I work for an international medical-aid nongovernmental organization. I usually have a perfectly safe desk job at headquarters. Recently I was offered a three-week detachment to Ukraine and decided to take it. My job there won’t be near the front lines; I’ll be in Kyiv, which admittedly has been experiencing some targeted airstrikes, and moving a little toward the southeast. I am not blind to the risks of being in a country at war. My partner is supportive, and I’ve told my brother.
The issue is what to tell my parents. My mother, in particular, was quite worried about my previous detachments to places that were deemed relatively safer. I am planning to tell my parents that I’m staying in a town in a country near the Ukrainian border — I’ll be passing through it on my way to Ukraine — and will tell them the truth only once I’m safely back. Although my brother isn’t happy about where I’m heading and about the fact that I haven’t told our parents, he agrees that they should be spared the worry.
I already feel guilty for not telling them now, and I am worried about their reaction when I reveal the truth. It has come to the point where I’m considering not telling them anything at all. What’s my duty here? Do I tell them now and have my mother racked with stress, anxiety and sleepless nights for three weeks? Do I tell them later and risk hurting them and undermining their trust in me? Or is ignorance bliss? Name Withheld
I understand your desire to spare your parents stress, and don’t lightly set it aside. But what you’re contemplating is not simply an act of omission. You would, in fact, be actively deceiving them — leading them to believe something that is not true.
If you came clean after your sojourn in Ukraine was over, your parents would rightly feel that they were treated disrespectfully. What’s more, your mother, in particular, may feel needless anxiety about your safety in the future, having concluded that your assurances can’t be trusted. And if you try to cover up the whole thing altogether? You, your partner and your brother will have the burden in your parents’ company of taking care never to slip up in an unguarded moment. Were your parents to discover the truth later, they would probably feel even more deeply betrayed.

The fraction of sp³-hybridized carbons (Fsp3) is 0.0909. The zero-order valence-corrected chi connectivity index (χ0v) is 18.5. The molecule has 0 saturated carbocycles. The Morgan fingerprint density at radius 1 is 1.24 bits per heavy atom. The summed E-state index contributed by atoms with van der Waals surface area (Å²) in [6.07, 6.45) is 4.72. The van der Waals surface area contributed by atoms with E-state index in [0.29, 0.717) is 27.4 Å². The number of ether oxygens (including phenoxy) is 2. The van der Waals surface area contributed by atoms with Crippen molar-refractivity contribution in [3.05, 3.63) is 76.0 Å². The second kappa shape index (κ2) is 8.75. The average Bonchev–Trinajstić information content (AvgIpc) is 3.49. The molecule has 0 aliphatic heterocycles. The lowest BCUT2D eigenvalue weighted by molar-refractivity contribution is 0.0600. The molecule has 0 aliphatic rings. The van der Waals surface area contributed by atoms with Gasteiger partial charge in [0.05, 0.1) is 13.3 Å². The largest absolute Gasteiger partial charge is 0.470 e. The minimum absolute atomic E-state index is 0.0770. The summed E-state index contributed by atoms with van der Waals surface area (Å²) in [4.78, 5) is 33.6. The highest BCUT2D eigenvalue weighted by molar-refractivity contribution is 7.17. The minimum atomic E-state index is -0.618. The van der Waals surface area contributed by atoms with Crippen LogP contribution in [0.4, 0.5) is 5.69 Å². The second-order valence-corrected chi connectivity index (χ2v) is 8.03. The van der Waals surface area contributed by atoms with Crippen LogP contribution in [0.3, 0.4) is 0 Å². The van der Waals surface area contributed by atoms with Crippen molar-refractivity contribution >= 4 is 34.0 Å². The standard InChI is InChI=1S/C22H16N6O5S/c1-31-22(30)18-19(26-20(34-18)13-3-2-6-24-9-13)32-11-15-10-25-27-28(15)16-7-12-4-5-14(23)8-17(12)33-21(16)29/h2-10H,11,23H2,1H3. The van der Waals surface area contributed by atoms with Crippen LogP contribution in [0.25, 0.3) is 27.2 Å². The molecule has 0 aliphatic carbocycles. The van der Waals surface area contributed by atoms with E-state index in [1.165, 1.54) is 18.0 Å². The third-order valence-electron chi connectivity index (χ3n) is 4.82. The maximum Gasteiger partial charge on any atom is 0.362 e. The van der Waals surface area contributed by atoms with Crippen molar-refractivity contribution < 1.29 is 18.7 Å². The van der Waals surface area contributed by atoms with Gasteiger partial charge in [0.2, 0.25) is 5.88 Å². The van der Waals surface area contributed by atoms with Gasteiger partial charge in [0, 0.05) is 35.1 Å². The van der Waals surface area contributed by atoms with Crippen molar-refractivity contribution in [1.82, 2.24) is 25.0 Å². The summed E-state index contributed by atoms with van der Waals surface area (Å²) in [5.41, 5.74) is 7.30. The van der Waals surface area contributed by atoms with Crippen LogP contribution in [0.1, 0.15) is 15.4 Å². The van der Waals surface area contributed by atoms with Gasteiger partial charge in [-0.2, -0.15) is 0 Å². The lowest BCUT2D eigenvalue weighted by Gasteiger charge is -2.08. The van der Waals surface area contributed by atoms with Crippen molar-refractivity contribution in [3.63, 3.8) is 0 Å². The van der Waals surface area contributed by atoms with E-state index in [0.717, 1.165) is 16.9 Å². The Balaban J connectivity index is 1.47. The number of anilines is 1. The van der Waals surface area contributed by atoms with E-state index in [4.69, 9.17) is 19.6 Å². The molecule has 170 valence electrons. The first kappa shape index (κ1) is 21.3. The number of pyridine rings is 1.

So tell them. Explain that you know they will worry but that you want to maintain a relationship of honesty and trust. You may have to deal with a long argument about whether you should have agreed to go. But you can talk to them about the considerations that led you and your employers to conclude that the risk was reasonable. That won’t entirely reassure them about your safety — experiencing anxiety about people you love is, alas, part of what loving them entails — but it will reassure them of your caring, candor and respect.
A few months ago, the wife of a very close friend asked if I would babysit for their 2-year-old son for the evening. I love kids, and as a gay man who doesn’t plan on having children of my own, I welcomed the opportunity to help them out. She didn’t say what their plans were, only that they would be gone for a few hours. Respecting their privacy, I didn’t inquire further.
When the couple returned home that evening, my friend’s wife told me that they had been at a “pro-life rally” at a local church, where a nationally known (and notably anti-L.G.B.T.Q.) political figure spoke.
This couple and I do not openly discuss our political views, but they know that I’m an out gay man and that I support abortion rights. Reflecting on the situation, I found myself feeling used and deceived by her. (I’m fairly certain that she was the one who really wanted to attend the event and that my friend complied.) Worse, I felt that I had indirectly supported causes that do not align with my beliefs. On the other hand, who am I to dictate what is acceptable for them to do on their night out? Should my agreeing to watch their son really come with stipulations? Name Withheld
In this case, I don’t see that anyone was guilty of active deception: Your friends simply omitted saying ahead of time what they would be doing that evening. Still, you could reasonably think it was manipulative of them not to tell you something that they knew might have affected your decision to babysit for them.